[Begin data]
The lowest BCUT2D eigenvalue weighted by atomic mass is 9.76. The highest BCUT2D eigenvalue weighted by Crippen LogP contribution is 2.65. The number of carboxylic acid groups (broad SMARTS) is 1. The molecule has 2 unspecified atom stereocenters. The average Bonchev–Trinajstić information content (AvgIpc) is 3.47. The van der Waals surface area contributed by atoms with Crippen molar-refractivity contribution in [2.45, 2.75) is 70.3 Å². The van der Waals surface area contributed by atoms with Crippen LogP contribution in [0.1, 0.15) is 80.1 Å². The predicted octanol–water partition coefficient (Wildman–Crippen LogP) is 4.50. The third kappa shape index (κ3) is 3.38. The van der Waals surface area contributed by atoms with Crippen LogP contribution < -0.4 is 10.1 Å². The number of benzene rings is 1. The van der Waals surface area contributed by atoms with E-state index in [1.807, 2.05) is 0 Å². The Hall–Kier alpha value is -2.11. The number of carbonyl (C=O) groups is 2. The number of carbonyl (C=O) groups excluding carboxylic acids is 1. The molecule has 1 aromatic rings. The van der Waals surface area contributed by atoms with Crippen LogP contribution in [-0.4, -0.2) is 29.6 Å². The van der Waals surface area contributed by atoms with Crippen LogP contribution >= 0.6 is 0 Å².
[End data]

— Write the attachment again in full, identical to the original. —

The lowest BCUT2D eigenvalue weighted by atomic mass is 9.76. The highest BCUT2D eigenvalue weighted by Crippen LogP contribution is 2.65. The number of carboxylic acid groups (broad SMARTS) is 1. The molecule has 2 unspecified atom stereocenters. The average Bonchev–Trinajstić information content (AvgIpc) is 3.47. The van der Waals surface area contributed by atoms with Crippen molar-refractivity contribution in [2.45, 2.75) is 70.3 Å². The van der Waals surface area contributed by atoms with Crippen LogP contribution in [0.1, 0.15) is 80.1 Å². The predicted octanol–water partition coefficient (Wildman–Crippen LogP) is 4.50. The third kappa shape index (κ3) is 3.38. The van der Waals surface area contributed by atoms with Crippen LogP contribution < -0.4 is 10.1 Å². The number of benzene rings is 1. The van der Waals surface area contributed by atoms with E-state index in [1.807, 2.05) is 0 Å². The Hall–Kier alpha value is -2.11. The number of carbonyl (C=O) groups is 2. The number of carbonyl (C=O) groups excluding carboxylic acids is 1. The molecule has 1 aromatic rings. The van der Waals surface area contributed by atoms with Crippen LogP contribution in [-0.4, -0.2) is 29.6 Å². The van der Waals surface area contributed by atoms with Crippen LogP contribution >= 0.6 is 0 Å².